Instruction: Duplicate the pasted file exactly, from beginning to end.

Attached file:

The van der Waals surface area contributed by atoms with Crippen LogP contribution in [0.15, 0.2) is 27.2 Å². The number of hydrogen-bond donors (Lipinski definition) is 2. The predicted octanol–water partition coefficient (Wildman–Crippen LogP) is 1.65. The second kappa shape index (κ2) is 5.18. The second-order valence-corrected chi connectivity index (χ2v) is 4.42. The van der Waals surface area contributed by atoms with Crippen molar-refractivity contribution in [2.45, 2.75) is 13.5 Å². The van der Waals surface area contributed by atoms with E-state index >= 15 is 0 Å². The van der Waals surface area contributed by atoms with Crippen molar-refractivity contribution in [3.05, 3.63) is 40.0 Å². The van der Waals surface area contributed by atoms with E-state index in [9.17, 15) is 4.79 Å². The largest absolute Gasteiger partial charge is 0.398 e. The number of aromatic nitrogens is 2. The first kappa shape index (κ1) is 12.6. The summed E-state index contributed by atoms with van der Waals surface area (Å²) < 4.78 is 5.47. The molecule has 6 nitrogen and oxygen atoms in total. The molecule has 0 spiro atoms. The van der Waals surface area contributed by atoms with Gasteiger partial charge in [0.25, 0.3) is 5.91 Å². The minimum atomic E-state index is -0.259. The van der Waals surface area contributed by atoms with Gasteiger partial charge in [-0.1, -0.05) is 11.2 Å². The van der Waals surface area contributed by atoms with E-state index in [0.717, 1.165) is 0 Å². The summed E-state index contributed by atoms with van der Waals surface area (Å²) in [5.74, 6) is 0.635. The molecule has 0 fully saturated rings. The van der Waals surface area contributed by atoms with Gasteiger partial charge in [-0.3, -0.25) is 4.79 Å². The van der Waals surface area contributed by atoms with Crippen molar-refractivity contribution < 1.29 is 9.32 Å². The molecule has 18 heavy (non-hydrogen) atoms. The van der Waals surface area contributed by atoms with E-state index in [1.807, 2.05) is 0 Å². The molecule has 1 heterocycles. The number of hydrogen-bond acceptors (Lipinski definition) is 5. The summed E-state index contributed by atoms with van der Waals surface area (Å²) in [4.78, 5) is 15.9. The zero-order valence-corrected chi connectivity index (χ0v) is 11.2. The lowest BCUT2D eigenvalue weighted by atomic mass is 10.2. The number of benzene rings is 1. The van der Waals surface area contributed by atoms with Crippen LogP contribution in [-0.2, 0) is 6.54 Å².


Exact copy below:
The van der Waals surface area contributed by atoms with Crippen LogP contribution in [0.15, 0.2) is 27.2 Å². The number of hydrogen-bond donors (Lipinski definition) is 2. The predicted octanol–water partition coefficient (Wildman–Crippen LogP) is 1.65. The second kappa shape index (κ2) is 5.18. The second-order valence-corrected chi connectivity index (χ2v) is 4.42. The van der Waals surface area contributed by atoms with Crippen molar-refractivity contribution in [2.45, 2.75) is 13.5 Å². The van der Waals surface area contributed by atoms with E-state index >= 15 is 0 Å². The van der Waals surface area contributed by atoms with Crippen molar-refractivity contribution in [3.05, 3.63) is 40.0 Å². The van der Waals surface area contributed by atoms with E-state index in [9.17, 15) is 4.79 Å². The largest absolute Gasteiger partial charge is 0.398 e. The number of aromatic nitrogens is 2. The first kappa shape index (κ1) is 12.6. The summed E-state index contributed by atoms with van der Waals surface area (Å²) < 4.78 is 5.47. The molecule has 6 nitrogen and oxygen atoms in total. The molecule has 0 spiro atoms. The van der Waals surface area contributed by atoms with Gasteiger partial charge in [0.25, 0.3) is 5.91 Å². The minimum atomic E-state index is -0.259. The van der Waals surface area contributed by atoms with Gasteiger partial charge in [-0.1, -0.05) is 11.2 Å². The van der Waals surface area contributed by atoms with E-state index in [0.717, 1.165) is 0 Å². The summed E-state index contributed by atoms with van der Waals surface area (Å²) in [5.74, 6) is 0.635. The molecule has 0 fully saturated rings. The van der Waals surface area contributed by atoms with Gasteiger partial charge in [-0.3, -0.25) is 4.79 Å². The van der Waals surface area contributed by atoms with Crippen molar-refractivity contribution < 1.29 is 9.32 Å². The molecule has 18 heavy (non-hydrogen) atoms. The van der Waals surface area contributed by atoms with E-state index in [1.807, 2.05) is 0 Å². The molecule has 1 heterocycles. The number of hydrogen-bond acceptors (Lipinski definition) is 5. The summed E-state index contributed by atoms with van der Waals surface area (Å²) in [4.78, 5) is 15.9. The zero-order valence-corrected chi connectivity index (χ0v) is 11.2. The lowest BCUT2D eigenvalue weighted by atomic mass is 10.2. The number of benzene rings is 1. The van der Waals surface area contributed by atoms with Crippen LogP contribution in [-0.2, 0) is 6.54 Å².